• "Do I Love You?" - Alex, May
  • "Danse Victoire" [instrumental; uses themes from "Come On In" and "Well, Did You Evah?"]
  • "Danse Erotique" [instrumental; uses passages from "It Was Written in the Stars"]
  • "Du Barry Was a Lady" - Ensemble [alternate title: "Finale Act I"]
  • Act Two

  • Entr'acte - Orchestra
  • "Danse Tzigane" [instrumental; alternate title: "Opening Act II"]
  • "Give Him the Oo-La-La" - May
  • "Well, Did You Evah?" Alice, Harry [lyrics later re-written for High Society]
  • "It Was Written in the Stars" - Alex, Ensemble
  • "L'Apres Midi d'un Boeuf" [instrumental]
  • "Katie Went to Haiti" - May, Ensemble [includes "The Zombie Dance"]
  • "Friendship" - Louis, May

Cut Songs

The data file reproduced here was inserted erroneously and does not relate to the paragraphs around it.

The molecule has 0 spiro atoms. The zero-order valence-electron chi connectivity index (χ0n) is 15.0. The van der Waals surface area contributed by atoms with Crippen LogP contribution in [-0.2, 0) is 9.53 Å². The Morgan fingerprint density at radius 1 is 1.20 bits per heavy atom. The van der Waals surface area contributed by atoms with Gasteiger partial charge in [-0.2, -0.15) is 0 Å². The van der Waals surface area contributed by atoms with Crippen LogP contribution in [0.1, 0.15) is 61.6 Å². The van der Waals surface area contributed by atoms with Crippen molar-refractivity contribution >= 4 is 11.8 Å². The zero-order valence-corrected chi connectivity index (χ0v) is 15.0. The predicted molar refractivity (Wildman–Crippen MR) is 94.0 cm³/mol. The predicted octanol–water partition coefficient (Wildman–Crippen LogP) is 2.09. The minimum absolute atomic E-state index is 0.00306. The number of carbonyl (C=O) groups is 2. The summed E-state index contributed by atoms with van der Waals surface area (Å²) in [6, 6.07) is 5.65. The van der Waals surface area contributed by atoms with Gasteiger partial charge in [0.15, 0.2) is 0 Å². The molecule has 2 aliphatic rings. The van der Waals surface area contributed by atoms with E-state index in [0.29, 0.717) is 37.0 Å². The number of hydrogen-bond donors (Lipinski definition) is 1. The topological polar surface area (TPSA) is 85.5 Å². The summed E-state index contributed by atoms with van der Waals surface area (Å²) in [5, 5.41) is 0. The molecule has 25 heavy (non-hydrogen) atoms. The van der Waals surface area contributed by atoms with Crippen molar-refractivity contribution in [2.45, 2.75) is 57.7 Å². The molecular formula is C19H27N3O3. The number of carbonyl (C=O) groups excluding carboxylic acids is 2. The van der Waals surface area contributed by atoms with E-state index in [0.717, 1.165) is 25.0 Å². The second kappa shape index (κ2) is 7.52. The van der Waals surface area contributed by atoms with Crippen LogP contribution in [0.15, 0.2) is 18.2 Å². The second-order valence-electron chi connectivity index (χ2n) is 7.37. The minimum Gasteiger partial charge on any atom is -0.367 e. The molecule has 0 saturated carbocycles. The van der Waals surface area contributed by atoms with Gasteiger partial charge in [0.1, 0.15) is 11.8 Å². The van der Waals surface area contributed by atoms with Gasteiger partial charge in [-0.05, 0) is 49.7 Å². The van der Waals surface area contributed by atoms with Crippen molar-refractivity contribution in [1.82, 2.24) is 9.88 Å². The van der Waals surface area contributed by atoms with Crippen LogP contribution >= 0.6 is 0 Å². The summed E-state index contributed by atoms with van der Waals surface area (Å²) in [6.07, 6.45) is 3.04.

• "What Have I?" [dropped during rehearsals; intended for Louis]
  • "In the Big Money" [unused; intended for May]

The London production of Du Barry Was a Lady opened at His Majesty's Theatre on October 22, 1942, and ran for 178 performances.

Contemporaneous Recordings

"Do I Love You?" / "It Was Written in the Stars" - Chick Bullock

  • 78 RPM, 1939 [Vocalion 5278]

"Do I Love You?" / "When Love Beckoned" - Artie Shaw and His Orchestra

  • 78 RPM, 1939 [Bluebird B-10509]

"Do I Love You?" / "Katie Went to Haiti" - Dick Jurgens and His Orchestra

  • 78 RPM, 1939 [Vocalion 5288]

"Do I Love You?" - Woody Herman

  • 78 RPM, 1940 [Decca 2971]

"Do I Love You?" / "Katie Went to Haiti" - Leo Reisman and His Orchestra [A-side vocal: Lee Sullivan]